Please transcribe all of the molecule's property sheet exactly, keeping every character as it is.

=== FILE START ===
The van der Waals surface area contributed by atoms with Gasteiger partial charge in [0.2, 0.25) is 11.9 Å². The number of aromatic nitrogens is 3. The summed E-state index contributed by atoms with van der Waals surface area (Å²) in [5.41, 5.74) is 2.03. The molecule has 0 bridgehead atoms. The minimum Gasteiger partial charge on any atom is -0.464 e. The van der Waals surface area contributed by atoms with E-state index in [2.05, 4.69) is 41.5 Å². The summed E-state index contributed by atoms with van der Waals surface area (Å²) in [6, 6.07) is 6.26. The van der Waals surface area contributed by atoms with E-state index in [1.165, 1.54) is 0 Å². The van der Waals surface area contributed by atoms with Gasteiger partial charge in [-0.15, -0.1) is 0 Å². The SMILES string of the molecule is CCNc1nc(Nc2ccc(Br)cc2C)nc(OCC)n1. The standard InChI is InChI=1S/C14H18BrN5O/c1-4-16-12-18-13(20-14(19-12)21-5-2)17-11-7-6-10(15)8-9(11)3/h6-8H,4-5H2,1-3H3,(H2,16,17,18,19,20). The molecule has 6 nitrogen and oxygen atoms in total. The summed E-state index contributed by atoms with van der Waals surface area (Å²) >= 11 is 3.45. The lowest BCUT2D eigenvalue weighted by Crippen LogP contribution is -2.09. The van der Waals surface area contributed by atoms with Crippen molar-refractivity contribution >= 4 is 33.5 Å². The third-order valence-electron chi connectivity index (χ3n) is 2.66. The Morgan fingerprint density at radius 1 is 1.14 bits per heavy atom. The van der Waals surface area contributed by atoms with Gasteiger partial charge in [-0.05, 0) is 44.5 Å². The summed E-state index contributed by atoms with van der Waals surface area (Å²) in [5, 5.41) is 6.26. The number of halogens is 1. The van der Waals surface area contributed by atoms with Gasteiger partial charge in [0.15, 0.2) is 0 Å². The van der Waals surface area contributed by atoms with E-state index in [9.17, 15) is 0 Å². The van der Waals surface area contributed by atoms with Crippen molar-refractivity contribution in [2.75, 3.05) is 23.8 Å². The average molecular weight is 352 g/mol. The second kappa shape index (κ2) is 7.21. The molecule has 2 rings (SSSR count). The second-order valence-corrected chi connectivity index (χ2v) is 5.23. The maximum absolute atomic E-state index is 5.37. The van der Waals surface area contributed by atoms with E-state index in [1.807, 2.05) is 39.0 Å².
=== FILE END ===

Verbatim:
The van der Waals surface area contributed by atoms with Gasteiger partial charge in [0.2, 0.25) is 11.9 Å². The number of aromatic nitrogens is 3. The summed E-state index contributed by atoms with van der Waals surface area (Å²) in [5.41, 5.74) is 2.03. The molecule has 0 bridgehead atoms. The minimum Gasteiger partial charge on any atom is -0.464 e. The van der Waals surface area contributed by atoms with E-state index in [2.05, 4.69) is 41.5 Å². The summed E-state index contributed by atoms with van der Waals surface area (Å²) in [6, 6.07) is 6.26. The van der Waals surface area contributed by atoms with E-state index in [1.165, 1.54) is 0 Å². The van der Waals surface area contributed by atoms with Gasteiger partial charge in [-0.15, -0.1) is 0 Å². The SMILES string of the molecule is CCNc1nc(Nc2ccc(Br)cc2C)nc(OCC)n1. The standard InChI is InChI=1S/C14H18BrN5O/c1-4-16-12-18-13(20-14(19-12)21-5-2)17-11-7-6-10(15)8-9(11)3/h6-8H,4-5H2,1-3H3,(H2,16,17,18,19,20). The molecule has 6 nitrogen and oxygen atoms in total. The summed E-state index contributed by atoms with van der Waals surface area (Å²) >= 11 is 3.45. The lowest BCUT2D eigenvalue weighted by Crippen LogP contribution is -2.09. The van der Waals surface area contributed by atoms with Crippen molar-refractivity contribution >= 4 is 33.5 Å². The third-order valence-electron chi connectivity index (χ3n) is 2.66. The Morgan fingerprint density at radius 1 is 1.14 bits per heavy atom. The van der Waals surface area contributed by atoms with Gasteiger partial charge in [-0.05, 0) is 44.5 Å². The summed E-state index contributed by atoms with van der Waals surface area (Å²) in [5, 5.41) is 6.26. The number of halogens is 1. The van der Waals surface area contributed by atoms with Gasteiger partial charge in [0.15, 0.2) is 0 Å². The van der Waals surface area contributed by atoms with E-state index in [9.17, 15) is 0 Å². The van der Waals surface area contributed by atoms with Crippen molar-refractivity contribution in [2.75, 3.05) is 23.8 Å². The average molecular weight is 352 g/mol. The second kappa shape index (κ2) is 7.21. The molecule has 2 rings (SSSR count). The second-order valence-corrected chi connectivity index (χ2v) is 5.23. The maximum absolute atomic E-state index is 5.37. The van der Waals surface area contributed by atoms with E-state index in [1.807, 2.05) is 39.0 Å².